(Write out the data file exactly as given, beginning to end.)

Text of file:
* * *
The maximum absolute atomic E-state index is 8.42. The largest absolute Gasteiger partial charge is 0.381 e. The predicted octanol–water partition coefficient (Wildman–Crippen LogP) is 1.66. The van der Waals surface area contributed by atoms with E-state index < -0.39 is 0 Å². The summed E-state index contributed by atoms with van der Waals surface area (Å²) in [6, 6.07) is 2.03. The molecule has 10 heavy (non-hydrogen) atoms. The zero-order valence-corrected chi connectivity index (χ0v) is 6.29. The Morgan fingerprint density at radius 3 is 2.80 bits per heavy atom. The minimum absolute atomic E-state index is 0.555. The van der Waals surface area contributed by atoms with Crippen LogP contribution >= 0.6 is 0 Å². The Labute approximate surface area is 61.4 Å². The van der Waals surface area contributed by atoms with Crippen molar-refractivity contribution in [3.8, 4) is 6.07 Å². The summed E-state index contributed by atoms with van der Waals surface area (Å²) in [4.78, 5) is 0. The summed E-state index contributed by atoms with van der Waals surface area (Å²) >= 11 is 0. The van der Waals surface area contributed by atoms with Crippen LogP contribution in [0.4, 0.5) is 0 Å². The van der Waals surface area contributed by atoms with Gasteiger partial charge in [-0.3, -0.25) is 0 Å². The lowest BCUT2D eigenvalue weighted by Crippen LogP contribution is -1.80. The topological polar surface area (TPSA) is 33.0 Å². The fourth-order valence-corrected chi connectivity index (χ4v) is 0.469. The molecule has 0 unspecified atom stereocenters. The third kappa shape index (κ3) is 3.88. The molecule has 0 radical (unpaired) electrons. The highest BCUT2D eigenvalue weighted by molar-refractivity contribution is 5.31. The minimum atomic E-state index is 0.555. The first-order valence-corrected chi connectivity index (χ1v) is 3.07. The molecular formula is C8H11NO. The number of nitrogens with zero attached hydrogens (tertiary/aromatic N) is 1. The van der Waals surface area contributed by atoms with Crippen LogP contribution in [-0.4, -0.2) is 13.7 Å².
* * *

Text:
The maximum absolute atomic E-state index is 8.42. The largest absolute Gasteiger partial charge is 0.381 e. The predicted octanol–water partition coefficient (Wildman–Crippen LogP) is 1.66. The van der Waals surface area contributed by atoms with E-state index < -0.39 is 0 Å². The summed E-state index contributed by atoms with van der Waals surface area (Å²) in [6, 6.07) is 2.03. The molecule has 10 heavy (non-hydrogen) atoms. The zero-order valence-corrected chi connectivity index (χ0v) is 6.29. The Morgan fingerprint density at radius 3 is 2.80 bits per heavy atom. The minimum absolute atomic E-state index is 0.555. The van der Waals surface area contributed by atoms with Crippen LogP contribution >= 0.6 is 0 Å². The Labute approximate surface area is 61.4 Å². The van der Waals surface area contributed by atoms with Crippen molar-refractivity contribution in [3.8, 4) is 6.07 Å². The summed E-state index contributed by atoms with van der Waals surface area (Å²) in [4.78, 5) is 0. The summed E-state index contributed by atoms with van der Waals surface area (Å²) >= 11 is 0. The van der Waals surface area contributed by atoms with Crippen LogP contribution in [0.4, 0.5) is 0 Å². The van der Waals surface area contributed by atoms with Gasteiger partial charge in [-0.3, -0.25) is 0 Å². The lowest BCUT2D eigenvalue weighted by Crippen LogP contribution is -1.80. The topological polar surface area (TPSA) is 33.0 Å². The fourth-order valence-corrected chi connectivity index (χ4v) is 0.469. The molecule has 0 unspecified atom stereocenters. The third kappa shape index (κ3) is 3.88. The molecule has 0 radical (unpaired) electrons. The highest BCUT2D eigenvalue weighted by molar-refractivity contribution is 5.31. The minimum atomic E-state index is 0.555. The first-order valence-corrected chi connectivity index (χ1v) is 3.07. The molecular formula is C8H11NO. The number of nitrogens with zero attached hydrogens (tertiary/aromatic N) is 1. The van der Waals surface area contributed by atoms with Crippen LogP contribution in [-0.4, -0.2) is 13.7 Å².